Bill & Ted’s Excellent Adventure (1989) begins with a bizarre CG sequence that seems kind of out of place. Back in the day, you may have watched the introductory sequence thinking you had stepped in the wrong theatre. I’m sure it was cutting-edge technology at the time, but it hasn’t exactly aged well.
In any case, the movie is about two teenagers, played by Alex Winter (Bill) and Keanu Reeves (Ted) in one of his most infamous roles. The two are in a band called Wyld Stallyns, and are destined for stardom but are blissfully unaware. Both Bill and Ted are flunking their social studies course unless they can pull something together for their final project. The future of the band hangs in the balance as Ted will be sent to military school in Alaska if he flunks out of school. In comes Rufus, played by George Carlin. Rufus travels from the future and offers to help Bill and Ted by providing them with use of a time-travelling phone booth. Bill and Ted thus assemble historical figures such as Joan of Arc and J.S. Bach to help them with their history project. Unfortunately, even Ted’s father is out to foil them, as he arrests all of the historical figures and puts them in jail. Bill and Ted break out the prisoners, and make it to the auditorium for their presentation just in the nick of time. The presentation is a massive success, and Bill and Ted redeem themselves. Later that night, Rufus shows up with the “princesses” they met in 18th century England, and a couple of new guitars to get their band kick-started. The band is still awful and doesn’t know what they’re doing, but apparently the entire society of the future is based on their music so they are destined for success.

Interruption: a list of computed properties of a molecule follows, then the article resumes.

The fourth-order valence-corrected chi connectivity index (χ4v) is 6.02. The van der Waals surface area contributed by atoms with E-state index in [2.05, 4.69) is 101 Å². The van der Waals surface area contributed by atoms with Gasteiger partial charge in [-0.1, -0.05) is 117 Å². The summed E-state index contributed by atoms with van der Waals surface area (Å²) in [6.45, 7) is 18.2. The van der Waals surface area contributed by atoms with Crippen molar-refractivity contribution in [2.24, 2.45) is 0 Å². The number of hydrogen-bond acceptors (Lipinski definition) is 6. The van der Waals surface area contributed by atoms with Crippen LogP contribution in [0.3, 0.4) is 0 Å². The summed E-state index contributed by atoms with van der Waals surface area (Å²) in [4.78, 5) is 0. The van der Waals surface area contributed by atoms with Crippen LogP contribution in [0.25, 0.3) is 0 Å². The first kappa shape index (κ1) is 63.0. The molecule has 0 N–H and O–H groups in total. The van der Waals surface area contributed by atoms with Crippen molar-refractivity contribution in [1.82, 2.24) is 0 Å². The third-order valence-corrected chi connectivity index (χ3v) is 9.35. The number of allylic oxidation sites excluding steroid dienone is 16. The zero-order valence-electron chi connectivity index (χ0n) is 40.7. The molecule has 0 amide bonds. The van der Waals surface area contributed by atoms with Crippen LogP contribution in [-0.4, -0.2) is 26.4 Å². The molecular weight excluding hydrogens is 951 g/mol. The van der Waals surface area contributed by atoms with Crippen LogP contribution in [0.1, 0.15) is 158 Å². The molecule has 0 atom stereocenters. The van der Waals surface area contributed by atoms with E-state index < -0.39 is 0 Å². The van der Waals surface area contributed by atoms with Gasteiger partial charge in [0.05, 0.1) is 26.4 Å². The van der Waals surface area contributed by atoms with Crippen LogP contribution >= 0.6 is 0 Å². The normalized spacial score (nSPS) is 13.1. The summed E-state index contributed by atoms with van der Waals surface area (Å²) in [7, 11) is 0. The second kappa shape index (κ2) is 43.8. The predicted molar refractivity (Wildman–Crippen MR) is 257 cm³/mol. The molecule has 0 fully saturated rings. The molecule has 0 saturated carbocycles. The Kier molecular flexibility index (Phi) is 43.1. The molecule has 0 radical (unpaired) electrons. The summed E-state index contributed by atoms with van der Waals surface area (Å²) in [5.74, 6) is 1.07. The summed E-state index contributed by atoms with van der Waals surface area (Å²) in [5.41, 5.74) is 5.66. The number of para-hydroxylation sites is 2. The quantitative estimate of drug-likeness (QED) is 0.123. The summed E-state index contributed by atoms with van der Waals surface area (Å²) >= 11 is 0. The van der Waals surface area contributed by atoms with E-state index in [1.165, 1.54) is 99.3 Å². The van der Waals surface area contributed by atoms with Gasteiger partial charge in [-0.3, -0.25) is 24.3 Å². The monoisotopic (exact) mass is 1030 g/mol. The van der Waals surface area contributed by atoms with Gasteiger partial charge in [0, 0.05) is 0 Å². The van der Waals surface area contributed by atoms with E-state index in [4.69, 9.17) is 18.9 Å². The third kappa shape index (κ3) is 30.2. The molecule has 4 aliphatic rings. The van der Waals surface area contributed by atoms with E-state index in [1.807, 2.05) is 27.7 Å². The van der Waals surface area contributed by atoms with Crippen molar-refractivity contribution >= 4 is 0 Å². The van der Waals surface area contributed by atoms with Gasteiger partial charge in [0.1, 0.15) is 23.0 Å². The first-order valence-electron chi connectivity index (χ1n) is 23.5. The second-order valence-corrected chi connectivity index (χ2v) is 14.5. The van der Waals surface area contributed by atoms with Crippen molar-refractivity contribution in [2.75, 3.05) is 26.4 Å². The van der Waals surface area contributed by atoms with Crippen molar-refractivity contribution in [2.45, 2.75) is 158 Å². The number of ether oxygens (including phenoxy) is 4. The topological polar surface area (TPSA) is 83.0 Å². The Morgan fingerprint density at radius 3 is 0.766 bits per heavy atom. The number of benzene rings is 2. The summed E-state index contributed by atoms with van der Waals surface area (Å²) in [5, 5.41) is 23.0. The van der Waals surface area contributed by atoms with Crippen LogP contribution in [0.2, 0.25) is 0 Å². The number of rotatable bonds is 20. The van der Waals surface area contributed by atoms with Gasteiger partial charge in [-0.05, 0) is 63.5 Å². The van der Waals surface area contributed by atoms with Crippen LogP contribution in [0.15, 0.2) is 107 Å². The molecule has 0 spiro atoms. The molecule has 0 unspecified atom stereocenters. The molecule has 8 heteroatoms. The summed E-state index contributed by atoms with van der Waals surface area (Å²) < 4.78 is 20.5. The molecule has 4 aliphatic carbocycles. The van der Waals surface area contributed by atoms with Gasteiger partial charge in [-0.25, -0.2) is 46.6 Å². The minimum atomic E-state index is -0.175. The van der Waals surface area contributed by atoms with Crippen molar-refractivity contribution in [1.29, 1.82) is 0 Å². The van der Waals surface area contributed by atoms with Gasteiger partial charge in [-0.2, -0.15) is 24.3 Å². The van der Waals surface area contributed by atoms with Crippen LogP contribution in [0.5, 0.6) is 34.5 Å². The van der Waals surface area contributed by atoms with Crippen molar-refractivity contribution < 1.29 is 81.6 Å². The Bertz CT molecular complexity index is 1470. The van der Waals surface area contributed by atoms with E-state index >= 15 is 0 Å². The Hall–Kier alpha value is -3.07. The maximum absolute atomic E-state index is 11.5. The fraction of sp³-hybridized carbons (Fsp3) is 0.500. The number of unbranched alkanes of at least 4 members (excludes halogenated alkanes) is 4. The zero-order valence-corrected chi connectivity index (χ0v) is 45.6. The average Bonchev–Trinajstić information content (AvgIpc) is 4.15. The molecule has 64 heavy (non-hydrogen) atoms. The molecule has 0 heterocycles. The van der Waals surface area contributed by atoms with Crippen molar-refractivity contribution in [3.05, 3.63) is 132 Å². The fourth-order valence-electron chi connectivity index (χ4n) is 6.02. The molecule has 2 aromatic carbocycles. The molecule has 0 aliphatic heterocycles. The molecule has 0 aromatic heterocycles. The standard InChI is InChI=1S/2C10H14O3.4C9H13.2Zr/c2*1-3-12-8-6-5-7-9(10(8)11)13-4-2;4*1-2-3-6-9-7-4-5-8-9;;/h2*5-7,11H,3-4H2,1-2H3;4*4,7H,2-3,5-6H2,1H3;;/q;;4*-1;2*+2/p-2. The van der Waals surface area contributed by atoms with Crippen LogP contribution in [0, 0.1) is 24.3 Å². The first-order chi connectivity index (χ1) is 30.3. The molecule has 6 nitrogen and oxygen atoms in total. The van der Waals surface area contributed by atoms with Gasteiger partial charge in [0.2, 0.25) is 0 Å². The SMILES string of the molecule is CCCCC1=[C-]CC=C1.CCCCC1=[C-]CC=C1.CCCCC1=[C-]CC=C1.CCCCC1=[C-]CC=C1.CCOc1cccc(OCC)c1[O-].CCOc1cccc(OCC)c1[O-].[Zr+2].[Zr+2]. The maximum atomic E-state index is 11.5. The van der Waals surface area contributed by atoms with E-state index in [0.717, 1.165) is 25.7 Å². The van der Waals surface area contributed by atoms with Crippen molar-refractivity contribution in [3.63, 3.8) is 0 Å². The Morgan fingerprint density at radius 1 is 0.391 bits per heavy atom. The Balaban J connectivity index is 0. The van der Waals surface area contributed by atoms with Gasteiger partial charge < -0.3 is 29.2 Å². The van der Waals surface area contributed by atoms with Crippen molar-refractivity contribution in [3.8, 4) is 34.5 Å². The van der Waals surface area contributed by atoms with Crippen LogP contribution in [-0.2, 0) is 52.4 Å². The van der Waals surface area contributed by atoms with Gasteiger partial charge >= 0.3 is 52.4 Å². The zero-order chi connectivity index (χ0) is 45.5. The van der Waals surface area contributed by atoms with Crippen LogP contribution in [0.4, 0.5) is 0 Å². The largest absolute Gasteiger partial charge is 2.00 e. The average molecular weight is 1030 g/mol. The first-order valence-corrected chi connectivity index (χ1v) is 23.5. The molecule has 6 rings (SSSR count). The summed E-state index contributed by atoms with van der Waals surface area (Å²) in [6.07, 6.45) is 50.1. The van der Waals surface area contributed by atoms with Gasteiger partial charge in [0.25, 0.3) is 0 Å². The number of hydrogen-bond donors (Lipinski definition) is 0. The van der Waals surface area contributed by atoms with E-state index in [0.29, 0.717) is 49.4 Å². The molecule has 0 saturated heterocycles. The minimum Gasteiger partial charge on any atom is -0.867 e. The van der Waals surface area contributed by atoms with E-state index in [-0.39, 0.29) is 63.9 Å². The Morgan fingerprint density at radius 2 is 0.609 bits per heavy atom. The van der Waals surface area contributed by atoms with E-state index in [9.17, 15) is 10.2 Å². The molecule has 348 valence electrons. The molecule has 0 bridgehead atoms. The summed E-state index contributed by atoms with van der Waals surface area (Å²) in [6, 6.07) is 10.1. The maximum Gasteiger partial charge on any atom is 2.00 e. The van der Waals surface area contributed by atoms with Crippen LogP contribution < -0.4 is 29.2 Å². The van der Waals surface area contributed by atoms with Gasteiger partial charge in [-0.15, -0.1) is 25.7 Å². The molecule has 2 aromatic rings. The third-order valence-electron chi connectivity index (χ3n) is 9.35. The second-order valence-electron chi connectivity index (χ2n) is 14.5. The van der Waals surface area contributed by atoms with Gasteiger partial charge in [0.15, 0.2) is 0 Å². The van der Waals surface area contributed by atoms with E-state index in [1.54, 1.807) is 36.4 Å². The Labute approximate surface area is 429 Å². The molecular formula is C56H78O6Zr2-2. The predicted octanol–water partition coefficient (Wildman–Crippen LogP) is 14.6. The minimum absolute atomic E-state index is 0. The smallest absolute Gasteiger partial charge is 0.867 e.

All in all, it’s a really fun movie. There are many memorable quotes and laughable moments, even if they aren’t entirely intentional. Keanu Reeves is almost a caricature of himself, playing the part to a tee, but overacting in the process. This Sci-Fi Comedy is one of my favorite band movies of all time. The whole idea that a band’s music could save the world is fantastic, but somehow poignant. I’m a little biased, but I would definitely recommend this film.